Central Bank freeing up rainy day money could facilitate up to €16 billion in lending

Regulator will ‘spare no effort’ to contain economic effects of virus – Makhlouf

The Central Bank of Ireland in Dublin. Photograph: Alan Betson

The Central Bank of Ireland in Dublin. Photograph: Alan Betson

 

The Central Bank’s decision to release almost €1 billion in liquidity to the banking sector could facilitate lending of up to €16 billion, a note published by the regulator says.

Last month, the Central Bank released the countercyclical capital buffer (CCyB) from 1 per cent to zero. The buffer effectively acts as a rainy day fund, requiring banks to hold capital in good times and release it in bad times.

According to the financial stability note, written by Giorgia De Nora, Eoin O’Brien and Martin O’Brien, the release of the buffer frees up €940 million across the domestic banking sector.

This, they said, provides greater scope for the sector to absorb coronavirus-related losses and support the economy. “If used entirely to fund new lending, the capacity for new lending could range from between €10 billion and €16 billion,” the authors said.

Central Bank governor Gabriel Makhlouf, who is working remotely from Athens, said: “This is a very uncertain time for everyone and in the Central Bank we are keenly aware of the worry and concern being felt in households and businesses across the country. The impact of Covid-19 on the Irish economy has been swift and severe. It is difficult to assess how severe the final impact will be and when the recovery will begin.”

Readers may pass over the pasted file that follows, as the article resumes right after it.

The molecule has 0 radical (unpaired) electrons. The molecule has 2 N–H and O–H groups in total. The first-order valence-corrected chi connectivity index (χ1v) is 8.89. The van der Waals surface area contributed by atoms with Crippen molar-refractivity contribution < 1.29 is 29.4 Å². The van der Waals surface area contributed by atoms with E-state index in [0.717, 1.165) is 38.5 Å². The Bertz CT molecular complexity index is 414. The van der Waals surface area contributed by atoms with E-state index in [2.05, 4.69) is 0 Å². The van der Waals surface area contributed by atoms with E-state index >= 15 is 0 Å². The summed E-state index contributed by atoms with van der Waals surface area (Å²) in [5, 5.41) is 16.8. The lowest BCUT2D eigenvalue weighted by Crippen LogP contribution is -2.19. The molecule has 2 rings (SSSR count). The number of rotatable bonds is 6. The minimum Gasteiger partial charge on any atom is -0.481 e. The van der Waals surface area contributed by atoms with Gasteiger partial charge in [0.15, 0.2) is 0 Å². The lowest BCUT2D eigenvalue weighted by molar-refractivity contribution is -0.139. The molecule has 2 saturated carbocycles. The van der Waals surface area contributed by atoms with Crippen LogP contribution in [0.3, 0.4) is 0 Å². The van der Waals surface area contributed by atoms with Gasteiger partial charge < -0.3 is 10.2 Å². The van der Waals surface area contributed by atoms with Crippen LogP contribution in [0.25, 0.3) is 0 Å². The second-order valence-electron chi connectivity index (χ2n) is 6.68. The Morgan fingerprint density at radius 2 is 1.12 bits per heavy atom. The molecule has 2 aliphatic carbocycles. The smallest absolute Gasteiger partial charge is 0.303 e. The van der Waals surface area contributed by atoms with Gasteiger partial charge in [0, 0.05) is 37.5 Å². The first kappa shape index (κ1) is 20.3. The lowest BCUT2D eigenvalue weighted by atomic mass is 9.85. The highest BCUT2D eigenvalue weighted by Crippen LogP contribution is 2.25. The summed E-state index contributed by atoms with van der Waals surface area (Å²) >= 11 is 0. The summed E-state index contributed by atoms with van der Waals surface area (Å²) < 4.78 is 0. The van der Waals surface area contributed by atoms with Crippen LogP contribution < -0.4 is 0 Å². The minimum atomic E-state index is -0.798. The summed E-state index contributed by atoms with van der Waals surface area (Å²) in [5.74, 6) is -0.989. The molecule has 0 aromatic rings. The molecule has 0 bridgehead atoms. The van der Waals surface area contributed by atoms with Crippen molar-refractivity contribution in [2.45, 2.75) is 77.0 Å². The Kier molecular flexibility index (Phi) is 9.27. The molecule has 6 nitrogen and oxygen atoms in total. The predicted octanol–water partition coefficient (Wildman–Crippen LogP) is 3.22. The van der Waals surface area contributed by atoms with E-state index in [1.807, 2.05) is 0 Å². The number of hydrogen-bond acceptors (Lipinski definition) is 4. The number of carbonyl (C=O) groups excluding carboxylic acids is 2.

Effects

But, he said the bank will “spare no effort to contain the economic effects of the crisis and do everything in our power to protect consumers, households and businesses”.

In an economic letter also released by the regulator on Tuesday, it was suggested that the main Irish retail banks could potentially borrow just over €20 billion through a mechanism that offers banks long-term funding at attractive rates. This funding could be used for any purpose by the lenders.

In the letter, written by Sarah Holton, Gillian Phelan and Rebecca Stuart, European Central Bank policies were discussed. The authors noted that ECB asset purchases for the remainder of this year will amount to about 7.3 per cent of euro zone GDP, adding that monetary policy can prevent the current crisis from “morphing into another sovereign debt crisis”.

“In addition to the monetary policy decisions taken by the ECB Governing Council, our immediate response has included measures that minimise the impact of the crisis including the release of capital buffers to support the ongoing provision of credit to the economy and practical measures to help households with mortgage repayments,” Mr Makhlouf said, commenting on the publications.